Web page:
The worry is that utilization of water boarding and other similar EITs would present a sort of precedent that would encourage others in that same way when they capture our folks. Who are these others? Either nation states or non-state organizations of global or regional reach. More generally: any entity who can wage war (conventional or unconventional), and would be in a position to take U.S. prisoners.


Al Qaeda is the obvious representative of the latter sort of entity. If it is assumed that AQ’s barbaric treatment of captured prisoners will be effected by seeing their own treated with meticulous and absolutist humanity, this is an unrealistic assumption, and not empirically supported. By most accounts, their high value personnel are treated well in Guantanamo. This is not reciprocated. Captured U.S. personnel are killed by militant islamists. In Iraq and Afghanistan, those that work with allied forces are routinely threatened tortured and killed. AQ does not concern itself with assuring humane treatment of prisoners. They do not concern themselves with sparing civilians. Barbaric treatment is their preferred tactic. They have no moral qualms with atrocity. They consider prisoners (and indeed civilians) pawns, objects with which to coerce submission. It is this view that leads them to kill fellow Muslims. It is simply unrealistic to expect them to change to such a degree as to see the moral depravity of their ways. We will not significantly effect their treatment of U.S. prisoners by choosing to abstain from employing EITs. But, they may make use of our readiness to employ water boarding against us. They may use it for propaganda and recruitment purposes. Should we abstain for exactly that reason? They will propagandize no matter what we do. We must consider what abstinence would entail.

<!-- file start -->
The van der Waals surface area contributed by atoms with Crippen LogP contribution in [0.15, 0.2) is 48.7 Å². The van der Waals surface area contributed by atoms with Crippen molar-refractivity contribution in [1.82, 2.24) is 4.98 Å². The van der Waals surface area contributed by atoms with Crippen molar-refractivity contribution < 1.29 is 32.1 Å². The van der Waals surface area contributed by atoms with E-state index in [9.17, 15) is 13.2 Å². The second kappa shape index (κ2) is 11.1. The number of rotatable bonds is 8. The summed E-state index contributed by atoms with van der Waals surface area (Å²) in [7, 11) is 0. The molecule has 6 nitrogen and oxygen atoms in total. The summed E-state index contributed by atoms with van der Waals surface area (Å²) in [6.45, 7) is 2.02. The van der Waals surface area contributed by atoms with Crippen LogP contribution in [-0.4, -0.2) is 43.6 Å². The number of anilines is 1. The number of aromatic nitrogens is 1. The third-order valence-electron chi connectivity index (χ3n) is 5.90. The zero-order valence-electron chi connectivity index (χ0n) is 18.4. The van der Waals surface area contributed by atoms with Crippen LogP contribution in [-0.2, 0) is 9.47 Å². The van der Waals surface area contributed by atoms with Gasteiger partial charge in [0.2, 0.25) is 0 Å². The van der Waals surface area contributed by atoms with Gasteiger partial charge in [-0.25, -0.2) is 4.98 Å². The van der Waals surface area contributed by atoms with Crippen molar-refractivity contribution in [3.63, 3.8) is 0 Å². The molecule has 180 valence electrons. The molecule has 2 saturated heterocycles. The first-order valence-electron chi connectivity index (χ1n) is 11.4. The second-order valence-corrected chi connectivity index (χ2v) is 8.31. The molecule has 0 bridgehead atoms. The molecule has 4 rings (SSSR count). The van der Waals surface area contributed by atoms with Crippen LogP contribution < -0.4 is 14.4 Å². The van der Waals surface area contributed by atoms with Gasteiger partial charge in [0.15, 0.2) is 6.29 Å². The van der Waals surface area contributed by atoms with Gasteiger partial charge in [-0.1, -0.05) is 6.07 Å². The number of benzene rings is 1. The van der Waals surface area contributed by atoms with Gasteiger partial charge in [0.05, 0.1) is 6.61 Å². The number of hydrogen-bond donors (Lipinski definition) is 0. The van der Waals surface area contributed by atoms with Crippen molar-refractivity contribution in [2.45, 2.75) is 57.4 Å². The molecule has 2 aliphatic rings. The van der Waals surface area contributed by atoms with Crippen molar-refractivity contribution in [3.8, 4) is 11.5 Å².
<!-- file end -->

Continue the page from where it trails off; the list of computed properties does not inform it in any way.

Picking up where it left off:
Such abstinence will decrease the likelihood that we will acquire vital preventative information, due to the hardened nature of this enemy. They train in interrogation resistance. Their religious fanaticism inures them to typical non-enhanced techniques. If these techniques are successful, it is usually after considerable time. If time is pressing, or if detainees are hardened to such an extent that the traditional methods are of no avail, and we consciously choose to refrain from use of EITs, we will have no practicable way to gain valuable information. For, at least in the instance of water boarding, we have a fairly quick and reliable technique that does no physical damage, and little or no mental harm. So, it would seem there is not sufficient reason to abstain from employment of these enhanced techniques vis-à-vis AQ (and similar) detainees.